Pemberton-Billing’s play closed after 13 days and has not been revived since. But it lives on because in 1929 Maurice Elvey turned it into a film for Gaumont, to add to his run of successful recent work such as The Flag Lieutenant, and Hindle Wakes. The New York Times (August 25 1929) questioned the wisdom of choosing such source material: ‘High Treason ‘is founded upon a play written by Pemberton-Billing, and produced by the author at his own expense a year or so ago. Mr Billing’s drama had a run that was short but not sweet, unlike the proverbial donkey’s gallop. It was laughed out of court. Why a film maker should imagine that a play which was a failure should make a successful talking picture passes ordinary comprehension.’ However, there was a good team working on High Treason – and they turned the play into a memorable film.
The personnel who worked on High Treason with Elvey were a well-established team, having worked on several of his earlier features. This included Cinematographer Percy Strong, Art Director Andrew L Mazzei, as well as Assistant Director Fred Merrick, who was also Elvey’s younger brother and who can be seen in the film as the lead terrorist in the channel tunnel. The other key member of the team – who worked with Elvey on High Treason only, and who Elvey respected as a writer on film – was L’Estrange Fawcett, scenario writer and man in charge of production management.
Fawcett’s 1932 book Writing for the Films gives us some clues about why High Treason was chosen. He wrote that ‘It is usually disastrous to use more than a small amount of the original material. The theme and the spirit should be retained and the story reconstructed in film style round a few incidents – the fewer the better.’ High Treason is an excellent example of this: Elvey and Fawcett took a courtroom drama and turned it into a modernist science fiction fable.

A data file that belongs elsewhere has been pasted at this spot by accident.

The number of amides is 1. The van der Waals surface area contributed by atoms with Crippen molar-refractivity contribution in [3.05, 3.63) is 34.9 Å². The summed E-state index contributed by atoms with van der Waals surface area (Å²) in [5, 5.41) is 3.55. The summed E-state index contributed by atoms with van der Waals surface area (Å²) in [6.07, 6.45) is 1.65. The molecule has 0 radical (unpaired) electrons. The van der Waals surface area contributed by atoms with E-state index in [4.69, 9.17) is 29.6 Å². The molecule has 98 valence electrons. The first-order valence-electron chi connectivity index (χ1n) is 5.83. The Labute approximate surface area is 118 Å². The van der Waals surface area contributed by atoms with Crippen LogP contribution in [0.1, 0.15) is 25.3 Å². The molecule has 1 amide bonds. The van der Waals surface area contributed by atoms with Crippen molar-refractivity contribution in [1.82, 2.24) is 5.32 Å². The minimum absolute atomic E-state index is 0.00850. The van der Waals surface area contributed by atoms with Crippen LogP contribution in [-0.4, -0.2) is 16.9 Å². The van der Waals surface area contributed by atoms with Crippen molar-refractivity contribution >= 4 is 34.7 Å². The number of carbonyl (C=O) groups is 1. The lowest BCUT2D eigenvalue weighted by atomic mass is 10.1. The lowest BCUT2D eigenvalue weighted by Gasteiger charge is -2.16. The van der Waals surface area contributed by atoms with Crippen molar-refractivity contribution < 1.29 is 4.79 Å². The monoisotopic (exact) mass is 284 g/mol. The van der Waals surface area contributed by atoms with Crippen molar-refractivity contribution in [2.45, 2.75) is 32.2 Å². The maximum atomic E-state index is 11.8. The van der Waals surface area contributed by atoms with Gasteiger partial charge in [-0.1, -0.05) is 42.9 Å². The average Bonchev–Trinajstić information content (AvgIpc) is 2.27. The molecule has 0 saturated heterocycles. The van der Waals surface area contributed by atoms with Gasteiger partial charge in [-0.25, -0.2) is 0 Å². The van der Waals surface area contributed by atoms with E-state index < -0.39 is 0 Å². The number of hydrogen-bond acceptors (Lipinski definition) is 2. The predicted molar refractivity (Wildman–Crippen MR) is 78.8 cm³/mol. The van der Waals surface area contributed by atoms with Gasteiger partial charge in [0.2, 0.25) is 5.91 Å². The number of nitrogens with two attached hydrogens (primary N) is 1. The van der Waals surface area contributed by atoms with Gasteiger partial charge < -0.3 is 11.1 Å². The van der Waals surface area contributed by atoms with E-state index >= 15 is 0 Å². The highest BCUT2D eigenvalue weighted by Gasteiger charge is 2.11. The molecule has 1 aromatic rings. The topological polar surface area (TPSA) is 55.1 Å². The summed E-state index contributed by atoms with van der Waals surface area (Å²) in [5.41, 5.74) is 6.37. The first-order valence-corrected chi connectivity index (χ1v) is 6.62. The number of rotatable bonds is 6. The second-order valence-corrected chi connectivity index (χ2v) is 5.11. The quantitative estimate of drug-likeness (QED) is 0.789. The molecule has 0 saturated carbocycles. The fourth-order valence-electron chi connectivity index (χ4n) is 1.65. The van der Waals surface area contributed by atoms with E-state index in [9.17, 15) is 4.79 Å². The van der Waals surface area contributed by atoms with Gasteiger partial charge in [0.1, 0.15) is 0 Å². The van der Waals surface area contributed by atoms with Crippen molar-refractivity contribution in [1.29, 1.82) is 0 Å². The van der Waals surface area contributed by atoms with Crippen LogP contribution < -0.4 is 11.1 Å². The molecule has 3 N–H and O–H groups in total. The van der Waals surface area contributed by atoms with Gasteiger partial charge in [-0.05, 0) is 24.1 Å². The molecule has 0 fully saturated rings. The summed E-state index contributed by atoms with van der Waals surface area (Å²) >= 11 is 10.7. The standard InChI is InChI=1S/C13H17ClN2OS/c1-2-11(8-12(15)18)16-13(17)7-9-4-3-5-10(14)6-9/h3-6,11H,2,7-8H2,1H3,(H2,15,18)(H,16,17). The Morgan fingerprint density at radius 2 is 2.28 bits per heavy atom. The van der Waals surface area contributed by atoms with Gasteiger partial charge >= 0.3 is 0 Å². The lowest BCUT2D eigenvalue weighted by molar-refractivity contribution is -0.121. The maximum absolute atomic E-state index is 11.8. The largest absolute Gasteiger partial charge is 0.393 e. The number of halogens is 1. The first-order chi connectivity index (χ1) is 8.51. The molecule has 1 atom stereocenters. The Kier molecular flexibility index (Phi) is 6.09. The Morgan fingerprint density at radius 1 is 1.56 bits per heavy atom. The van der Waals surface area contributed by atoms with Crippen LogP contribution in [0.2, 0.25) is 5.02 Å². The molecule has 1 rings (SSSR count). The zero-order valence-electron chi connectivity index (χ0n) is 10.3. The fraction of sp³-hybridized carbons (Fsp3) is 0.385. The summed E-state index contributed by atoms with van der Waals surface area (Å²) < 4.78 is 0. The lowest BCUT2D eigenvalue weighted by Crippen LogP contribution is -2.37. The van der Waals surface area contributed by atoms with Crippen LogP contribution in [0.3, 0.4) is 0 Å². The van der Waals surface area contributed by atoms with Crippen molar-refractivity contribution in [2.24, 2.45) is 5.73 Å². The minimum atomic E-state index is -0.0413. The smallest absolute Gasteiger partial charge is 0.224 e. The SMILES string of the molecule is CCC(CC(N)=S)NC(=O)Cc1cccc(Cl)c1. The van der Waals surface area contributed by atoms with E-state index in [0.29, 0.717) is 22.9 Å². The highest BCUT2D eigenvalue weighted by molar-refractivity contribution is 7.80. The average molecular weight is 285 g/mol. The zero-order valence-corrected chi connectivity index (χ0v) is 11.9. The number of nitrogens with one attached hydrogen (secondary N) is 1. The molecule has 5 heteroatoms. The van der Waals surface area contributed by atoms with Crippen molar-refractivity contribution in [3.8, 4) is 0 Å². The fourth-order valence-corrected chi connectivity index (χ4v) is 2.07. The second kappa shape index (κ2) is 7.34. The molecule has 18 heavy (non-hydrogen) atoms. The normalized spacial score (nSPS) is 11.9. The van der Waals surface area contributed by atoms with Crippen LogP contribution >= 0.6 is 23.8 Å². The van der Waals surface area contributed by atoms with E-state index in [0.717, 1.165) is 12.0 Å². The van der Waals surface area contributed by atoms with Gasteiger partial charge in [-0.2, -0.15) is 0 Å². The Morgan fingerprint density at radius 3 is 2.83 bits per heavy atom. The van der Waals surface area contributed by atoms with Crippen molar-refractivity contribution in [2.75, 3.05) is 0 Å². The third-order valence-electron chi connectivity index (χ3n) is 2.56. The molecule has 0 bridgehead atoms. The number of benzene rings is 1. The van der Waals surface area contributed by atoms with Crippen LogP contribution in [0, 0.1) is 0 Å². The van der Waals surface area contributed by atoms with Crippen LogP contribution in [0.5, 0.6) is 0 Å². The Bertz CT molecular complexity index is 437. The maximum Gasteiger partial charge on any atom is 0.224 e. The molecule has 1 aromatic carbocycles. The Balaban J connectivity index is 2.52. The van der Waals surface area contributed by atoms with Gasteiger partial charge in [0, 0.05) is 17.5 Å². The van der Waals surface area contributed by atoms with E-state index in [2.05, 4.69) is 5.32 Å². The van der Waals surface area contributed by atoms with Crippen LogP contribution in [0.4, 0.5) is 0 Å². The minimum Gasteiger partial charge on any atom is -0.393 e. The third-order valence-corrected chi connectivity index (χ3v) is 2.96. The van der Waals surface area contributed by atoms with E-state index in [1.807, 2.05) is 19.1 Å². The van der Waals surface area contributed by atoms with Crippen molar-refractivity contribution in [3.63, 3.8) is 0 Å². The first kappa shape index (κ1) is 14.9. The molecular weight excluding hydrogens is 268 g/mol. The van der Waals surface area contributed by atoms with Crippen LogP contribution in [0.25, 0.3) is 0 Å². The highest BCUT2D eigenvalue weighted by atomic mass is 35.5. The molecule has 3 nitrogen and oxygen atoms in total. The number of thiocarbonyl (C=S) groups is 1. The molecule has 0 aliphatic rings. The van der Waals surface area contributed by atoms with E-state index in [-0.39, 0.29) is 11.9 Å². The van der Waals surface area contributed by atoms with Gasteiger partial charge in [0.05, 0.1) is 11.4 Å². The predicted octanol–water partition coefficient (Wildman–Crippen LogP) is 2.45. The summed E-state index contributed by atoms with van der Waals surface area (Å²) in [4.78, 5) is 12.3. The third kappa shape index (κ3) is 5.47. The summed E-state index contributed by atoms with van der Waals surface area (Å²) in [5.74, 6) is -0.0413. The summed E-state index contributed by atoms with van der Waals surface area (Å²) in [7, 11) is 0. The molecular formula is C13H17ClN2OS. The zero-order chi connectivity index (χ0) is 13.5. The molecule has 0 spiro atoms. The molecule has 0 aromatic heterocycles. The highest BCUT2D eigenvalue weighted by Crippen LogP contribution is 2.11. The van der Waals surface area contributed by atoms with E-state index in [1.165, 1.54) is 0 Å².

Why might Elvey – very much a star director at this stage of his career – have chosen this subject?
Looking back to the Great War
Elvey portrayed Pemberton-Billing’s League of Peace in some detail, showing, in his words that ‘all the countries of the world, the ordinary people had refused to fight, any more, each other … they’d had enough of the First World War.’ And in some ways, despite the futuristic appearance of High Treason, it seems to reflect the anxieties of the past rather than look to the future. So what is going on?
In the second half of the 1920s, films about the Great War started to appear – films like The Big Parade (1925) and What Price Glory (1926). The UK saw films like Blighty (1927) and The Battles of the Coronel and Falkland Islands (1927). Elvey himself made Mademoiselle from Armentieres (1926), its sequel Mademoiselle Parley Voo (1928) and Roses of Picardy (1928). Victor Saville, Elvey’s partner at Gaumont between 1926 and 1927, wrote that Elvey was a “voracious reader” and that he was reading World War One novels at the time. In Saville’s words, ‘There seemed an urgency to learn what it was all about, to try and understand the real face of a war that had started with such a jingoist strain.’
Elvey’s own experience of the Great War seems to be played out in High Treason. Elvey did not serve in the trenches in France but instead had the grim task of dealing with bombing and its aftermath at home. During 1916, he served in the Middlesex Voluntary Aid Association, achieving the rank of Divisional Commander, before being discharged due to illness. In September 1916, he was injured whilst on duty during a Zeppelin raid and was forced to refrain from work for six months, following an operation. Could this experience have influenced the most powerful scenes in High Treason: the terrorist attack on the Channel Tunnel and the aftermath of bombing raids?
Elvey’s own Zeppelin Nights must have informed how he treated those scenes. A small amount of the horror of the real-life bombing raids is conveyed in a report from The Times, on 26 September 1916:
‘We saw a group of men with lanterns in active movement before one of the houses. There was smoke still in the road and the pungent smell of an explosive. The house was completely smashed and the little garden in front was piled high with its wreckage. The inhabitants, two women and two girls were brought out […] The most moving sights were to be seen in the residential side roads. Here one saw, occasionally a gap in a line of houses. The home that stood there and its household gods were a mass of rubbish. From one of these abodes a mother and her two children were brought out dead […] In one such house I saw a coloured chromo-portrait of the King hanging still on the bare plastered wall from which the paper hung in tatters.’